Waterkeeper Raises Concerns on Proposed Hyalite Creek Major Subdivision

Subdivision Threatens Local Water Availability and Water Quality; Commission Should Deny Application

On Monday, October 24, Upper Missouri Waterkeeper submitted comments to the Gallatin County Commission opposing the proposed Hyalite Creek major subdivision, echoing concerns from the Gallatin Local Water Quality District about water resources protection. The Commission is hosting a public hearing on Tuesday, October 25 at 9am to approve or deny the preliminary plat for the major subdivision.

The project in question, Hyalite Creek Major Subdivision, is a 31.57-acre tract divided into 31 residential lots located on the south side of South 19th Avenue between Cottonwood Rd and Cougar Dr. This subdivision proposes extreme density as compared to surrounding properties. The subdivision is also proposing the use of several exempt groundwater wells for water supply, despite nearby landowners’ concerns that local water table levels in private wells are already dropping. The subdivision also proposes the use of septic systems for each individual residence. These bare minimum proposals have raised concerns about the sustainability of local water quantity and quality from Waterkeeper, the Gallatin Local Water Quality District, and nearby residents. 

Septic systems do not effectively remove nitrate from wastewater, and therefore contribute unnaturally elevated concentrations of this pollutant to groundwater. High levels of nitrate are a threat to human health, and similarly high nitrogen levels in surface water are linked to noxious algal blooms and degraded aquatic habitat. Local groundwater in the subdivision region is already experiencing rising nutrient levels above natural background, which is particularly concerning given both Hyalite Creek and the Lower Gallatin River are already impaired by excessive nutrient pollution as a result of cumulative inputs from sprawl development and individual septic systems.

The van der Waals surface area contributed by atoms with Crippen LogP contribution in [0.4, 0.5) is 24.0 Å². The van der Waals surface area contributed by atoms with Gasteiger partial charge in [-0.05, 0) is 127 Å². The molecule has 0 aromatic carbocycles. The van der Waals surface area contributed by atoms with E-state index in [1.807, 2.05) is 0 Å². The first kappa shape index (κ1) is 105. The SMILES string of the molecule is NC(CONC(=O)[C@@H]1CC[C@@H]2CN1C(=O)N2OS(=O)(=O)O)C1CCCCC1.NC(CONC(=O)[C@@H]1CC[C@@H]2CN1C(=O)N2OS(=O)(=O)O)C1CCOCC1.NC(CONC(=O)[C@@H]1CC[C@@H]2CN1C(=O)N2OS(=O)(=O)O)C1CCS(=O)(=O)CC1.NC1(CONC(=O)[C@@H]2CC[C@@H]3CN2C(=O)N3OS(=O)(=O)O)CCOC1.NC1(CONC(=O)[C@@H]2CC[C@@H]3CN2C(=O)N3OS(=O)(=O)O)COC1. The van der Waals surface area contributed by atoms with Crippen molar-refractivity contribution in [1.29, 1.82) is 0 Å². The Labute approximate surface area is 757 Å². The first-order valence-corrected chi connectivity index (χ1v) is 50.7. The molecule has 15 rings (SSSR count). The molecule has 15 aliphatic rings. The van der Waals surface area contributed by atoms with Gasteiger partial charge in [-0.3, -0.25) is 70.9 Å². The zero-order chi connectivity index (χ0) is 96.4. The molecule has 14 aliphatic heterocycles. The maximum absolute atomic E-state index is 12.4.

The exempt well challenge is also front and center for the Hyalite Creek major subdivision. Since the watershed Montana Supreme Court case of Clark Fork Coalition v. Tubbs (2016), the law of the land has been that a new subdivision is limited to the use of one exempt well for the entire development proposal. Yet the developers behind Hyalite Creek proposed the use of two groundwater well zones using a total of 16 exempt wells, contrary to the Montana Supreme Court’s verdict in CFC v. Tubbs and to the Dept. of Natural Resources and Conservation’s own combined appropriations regulations.

“Denying the Hyalite Creek Major Subdivision is an easy opportunity for Gallatin County decisionmakers to get ahead of the curve, listen to the science, and do better for water resource protection in the Gallatin Valley,” said Guy Alsentzer, Executive Director of Upper Missouri Waterkeeper. “New development projects need to prove up-front they are adequately protecting our local waterways and that sufficient water supply exists. Hyalite Creek hasn’t shown it can do so, and therefore it shouldn’t be approved. It’s hard to put the genie back in the bottle once individual wells and wastewater septics are approved.”

The Gallatin Local Water Quality District provided comments on the Hyalite Creek Subdivision along the same lines as Waterkeeper, recommending the subdivision be required to invest in centralized advanced sewage treatment system in lieu of individual septic systems to “provide an increase in oversight and maintenance that helps to protect water quality and human health.” The District also pointed out the likelihood of highly transmissive, shallow groundwater and potential impacts to water supply and nearby surface water. 

The Gallatin County Commission should follow the guidance of County expert water scientists, require the Hyalite Creek Major Subdivision to both prove its water supply up to a centralized wastewater treatment system, and do their part to ensure water quality challenges aren’t worsened by new development projects.

In addition to the opposition from local scientific experts, Gallatin County citizens, and Waterkeeper, the Gallatin County Planning Board has recommended that the County Commission deny the preliminary plat for the Hyalite Creek Major Subdivision.

The Governor’s Housing Task Force recommendations have suggested delegating more control of local environmental protection review to local government. If local government is to take an increased role in managing local development projects, these entities need to squarely address significant water quality and quantity issues with new major subdivision projects like Hyalite Creek. Gallatin County has the authority and responsibility to do a better job at controlling the known, cumulative pollution from sprawl development, and that should start with following the facts and making science-based decisions that protect public health, water availability, and local water quality.